Truax Field Air National Guard Base
||This article includes a list of references, related reading or external links, but its sources remain unclear because it lacks inline citations. (December 2012)|
|Truax Field Air National Guard Base|
|Part of Wisconsin Air National Guard (ANG)|
|Located at: Dane County Regional Airport, Wisconsin|
|A four ship of F-16C Fighting Falcons from the 115th Fighter Wing, Wisconsin Air National Guard over Wisconsin's capital city of Madison October 18th, 2008. In flight lead is aircraft 87-278 with a unique tail flash that was designed to celebrate the unit's 60th Anniversary.|
|Type||Air National Guard Base|
|Controlled by||United States Air Force|
|Garrison||115th Fighter Wing|
Truax Field Air National Guard Base (also known as Truax Field), is a United States Air National Guard base, located at Dane County Regional Airport, Wisconsin. It is located 5.7 miles (9.2 km) northeast of Madison, Wisconsin.
Truax Field ANGB is the home of the Wisconsin Air National Guard 115th Fighter Wing (115 FW), equipped with the F-16 Fighting Falcon. It is operationally-gained by the Air Combat Command (ACC). In addition, Wisconsin Army National Guard units are stationed at the base.
Truax Field was named in honor of Wisconsin-native Lieutenant Thomas L. Truax, who was killed in a P-40 training accident in November 1941
Originally known as "Madison Army Airfield", Truax Field was activated as an Army Air Forces airfield in June 1942 during World War II. During the war it was used by the Army Air Force Eastern Technical Training Center, a major school operating at Truax AAF for training radio operators and mechanics, and later expanded to training in radar operations, control tower operations and other communications fields for the Army Airways Communication Service. A special unit established in 1943 trained radio operators and mechanics on B-29 Superfortress communications equipment. The host unit on the airfield was the 334th (later 3508th) Army Air Force Base Unit. On September 17, 1945, the airfield's mission was changed to that of a separation center, and it was closed as an active AAF airfield on November 30, 1945.
Truax Field was reactivated by the United States Air Force on 1 February 1951 using a right of return due to the Korean War. Federalized Wisconsin Air National Guard units were assigned to the base, placed under the jurisdiction of Air Defense Command (ADC) on 15 February 1951.
Initial USAF units assigned to Truax Field were the 128th Air Base Group, activated on 10 February 1951 to prepare the base for use, then the 128th Fighter-Interceptor Wing on 16 February with its operational 128th Fighter-Interceptor Group on 16 February. The F-51D Mustang-equipped 176th Fighter-Interceptor Squadron was also activated at Truax that date. A second squadron, the 128th Fighter-Interceptor Squadron came on active duty on 10 April with F-80A Shooting Stars, being reassigned from General Mitchell Field near Milwaukee. These federalized ANG units were placed under the operational control of the ADC Central Air Defense Force (CADF).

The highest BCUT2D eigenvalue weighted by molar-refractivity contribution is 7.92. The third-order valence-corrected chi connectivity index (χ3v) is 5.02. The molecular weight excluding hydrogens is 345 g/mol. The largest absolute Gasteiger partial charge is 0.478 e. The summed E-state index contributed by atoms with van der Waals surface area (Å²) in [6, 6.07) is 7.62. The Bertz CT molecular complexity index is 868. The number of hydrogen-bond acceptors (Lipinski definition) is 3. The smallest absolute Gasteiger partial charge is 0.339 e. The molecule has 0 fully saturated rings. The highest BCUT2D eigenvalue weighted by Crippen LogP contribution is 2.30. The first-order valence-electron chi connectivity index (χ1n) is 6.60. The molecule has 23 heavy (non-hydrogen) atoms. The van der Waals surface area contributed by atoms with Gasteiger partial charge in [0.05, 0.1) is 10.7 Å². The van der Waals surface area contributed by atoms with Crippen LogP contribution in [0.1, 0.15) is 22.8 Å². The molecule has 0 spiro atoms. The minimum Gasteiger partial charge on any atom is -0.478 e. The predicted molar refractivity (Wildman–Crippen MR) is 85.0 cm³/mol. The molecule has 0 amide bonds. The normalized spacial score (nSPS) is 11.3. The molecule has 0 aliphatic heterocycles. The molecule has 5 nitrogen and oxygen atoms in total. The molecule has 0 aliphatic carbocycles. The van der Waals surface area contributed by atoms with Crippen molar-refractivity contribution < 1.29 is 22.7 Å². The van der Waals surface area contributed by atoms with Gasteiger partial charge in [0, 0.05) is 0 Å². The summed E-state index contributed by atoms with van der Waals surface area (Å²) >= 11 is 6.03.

During the tenure of the federalized Air National Guard units, Truax Field underwent a major improvement project to upgrade its World War II facilities and airfield to a permanent Air Force installation. A jet runway was constructed, along with permanent concrete block structures to replace the temporary World War II buildings on the station.
The ADC's 31st Air Division at Snelling AFS, Minnesota took control of Truax Field on 6 February 1952 from the CADF when the 128th FIW was returned to Wisconsin state control. The operational interceptor squadrons were relieved from active duty in November and December 1952 with the ADC 433d Fighter-Interceptor Squadron and 432d Fighter-Interceptor Squadron replacing the guardsmen. In February 1953, the 520th Air Defense Group was activated at Truax Field to assume control over the interceptor squadrons, relieving the 31st AD. The 433d FIS was transferred to the Alaskan Air Command on 20 July 1954, being replaced on 8 August by the 456th Fighter-Interceptor Squadron. By this time both the 432d and 456th FIS were flying the F-86D Sabre fighter-interceptor.
On 18 August 1955, ADC "Project Arrow" re-designated the 520th ADG to become the 327th Fighter Group (Air Defense). This project re-activated notable World War II combat units by re-designating postwar units. Under the 327th FG, the operational squadrons were also re-designated, the 432d FIS becoming the 323d Fighter-Interceptor Squadron; the 456th FIS becoming the 325th Fighter-Interceptor Squadron.
On 8 September 1955, the 37th Air Division was activated at Truax Field, taking command of the 327th FG. In addition to command of the interceptor units, the 37th AD operated a Manual Direction and Control Center (MDCC) for ADC interceptor units within its assigned area of parts of Wisconsin, Illinois, and Indiana. In December 1956, the 37th AD formed and activated the 639th Aircraft Control and Warning Squadron, a radar squadron which it reassigned to Lowther Air Station, Ontario as part of the Pinetree Line. The Division also began supervision of the construction of a SAGE radar Direction and Combat Center, programmed for activation in 1958.